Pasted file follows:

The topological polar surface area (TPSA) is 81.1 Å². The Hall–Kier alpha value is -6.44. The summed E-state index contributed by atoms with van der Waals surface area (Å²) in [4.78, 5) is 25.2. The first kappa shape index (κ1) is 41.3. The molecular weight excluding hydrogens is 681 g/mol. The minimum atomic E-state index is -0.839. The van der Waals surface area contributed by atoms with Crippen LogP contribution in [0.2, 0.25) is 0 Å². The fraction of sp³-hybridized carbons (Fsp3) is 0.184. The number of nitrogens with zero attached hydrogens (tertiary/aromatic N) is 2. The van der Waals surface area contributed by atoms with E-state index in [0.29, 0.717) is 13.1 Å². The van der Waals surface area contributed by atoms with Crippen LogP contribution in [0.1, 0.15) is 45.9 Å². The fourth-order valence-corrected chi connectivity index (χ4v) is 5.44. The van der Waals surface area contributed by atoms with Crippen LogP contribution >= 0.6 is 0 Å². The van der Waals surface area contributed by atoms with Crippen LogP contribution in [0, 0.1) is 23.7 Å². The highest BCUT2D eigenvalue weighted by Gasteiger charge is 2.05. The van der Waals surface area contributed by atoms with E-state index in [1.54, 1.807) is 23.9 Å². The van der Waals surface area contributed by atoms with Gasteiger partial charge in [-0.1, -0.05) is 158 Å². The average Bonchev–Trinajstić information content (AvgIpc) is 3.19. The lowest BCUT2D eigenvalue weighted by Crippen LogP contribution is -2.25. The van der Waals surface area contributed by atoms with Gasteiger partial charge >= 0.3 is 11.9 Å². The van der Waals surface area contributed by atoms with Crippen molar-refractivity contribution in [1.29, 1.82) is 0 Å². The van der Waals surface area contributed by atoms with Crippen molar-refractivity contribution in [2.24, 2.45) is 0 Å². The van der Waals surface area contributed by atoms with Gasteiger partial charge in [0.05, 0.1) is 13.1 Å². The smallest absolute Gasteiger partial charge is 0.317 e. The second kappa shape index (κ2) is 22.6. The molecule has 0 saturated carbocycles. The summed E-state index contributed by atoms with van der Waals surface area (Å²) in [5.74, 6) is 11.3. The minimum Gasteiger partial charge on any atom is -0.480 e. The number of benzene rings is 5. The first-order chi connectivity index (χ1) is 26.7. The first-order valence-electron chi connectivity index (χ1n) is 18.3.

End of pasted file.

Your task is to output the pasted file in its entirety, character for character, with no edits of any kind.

The topological polar surface area (TPSA) is 81.1 Å². The Hall–Kier alpha value is -6.44. The summed E-state index contributed by atoms with van der Waals surface area (Å²) in [4.78, 5) is 25.2. The first kappa shape index (κ1) is 41.3. The molecular weight excluding hydrogens is 681 g/mol. The minimum atomic E-state index is -0.839. The van der Waals surface area contributed by atoms with Crippen LogP contribution in [0.2, 0.25) is 0 Å². The fraction of sp³-hybridized carbons (Fsp3) is 0.184. The number of nitrogens with zero attached hydrogens (tertiary/aromatic N) is 2. The van der Waals surface area contributed by atoms with E-state index in [0.29, 0.717) is 13.1 Å². The van der Waals surface area contributed by atoms with Crippen LogP contribution in [0.1, 0.15) is 45.9 Å². The fourth-order valence-corrected chi connectivity index (χ4v) is 5.44. The van der Waals surface area contributed by atoms with Crippen LogP contribution >= 0.6 is 0 Å². The van der Waals surface area contributed by atoms with Crippen LogP contribution in [0, 0.1) is 23.7 Å². The highest BCUT2D eigenvalue weighted by Gasteiger charge is 2.05. The van der Waals surface area contributed by atoms with E-state index in [1.54, 1.807) is 23.9 Å². The van der Waals surface area contributed by atoms with Gasteiger partial charge in [-0.1, -0.05) is 158 Å². The average Bonchev–Trinajstić information content (AvgIpc) is 3.19. The lowest BCUT2D eigenvalue weighted by Crippen LogP contribution is -2.25. The van der Waals surface area contributed by atoms with Gasteiger partial charge >= 0.3 is 11.9 Å². The van der Waals surface area contributed by atoms with Crippen molar-refractivity contribution in [1.29, 1.82) is 0 Å². The van der Waals surface area contributed by atoms with Crippen molar-refractivity contribution in [2.24, 2.45) is 0 Å². The van der Waals surface area contributed by atoms with Gasteiger partial charge in [0.05, 0.1) is 13.1 Å². The smallest absolute Gasteiger partial charge is 0.317 e. The second kappa shape index (κ2) is 22.6. The molecule has 0 saturated carbocycles. The summed E-state index contributed by atoms with van der Waals surface area (Å²) in [5.74, 6) is 11.3. The minimum Gasteiger partial charge on any atom is -0.480 e. The number of benzene rings is 5. The first-order chi connectivity index (χ1) is 26.7. The first-order valence-electron chi connectivity index (χ1n) is 18.3.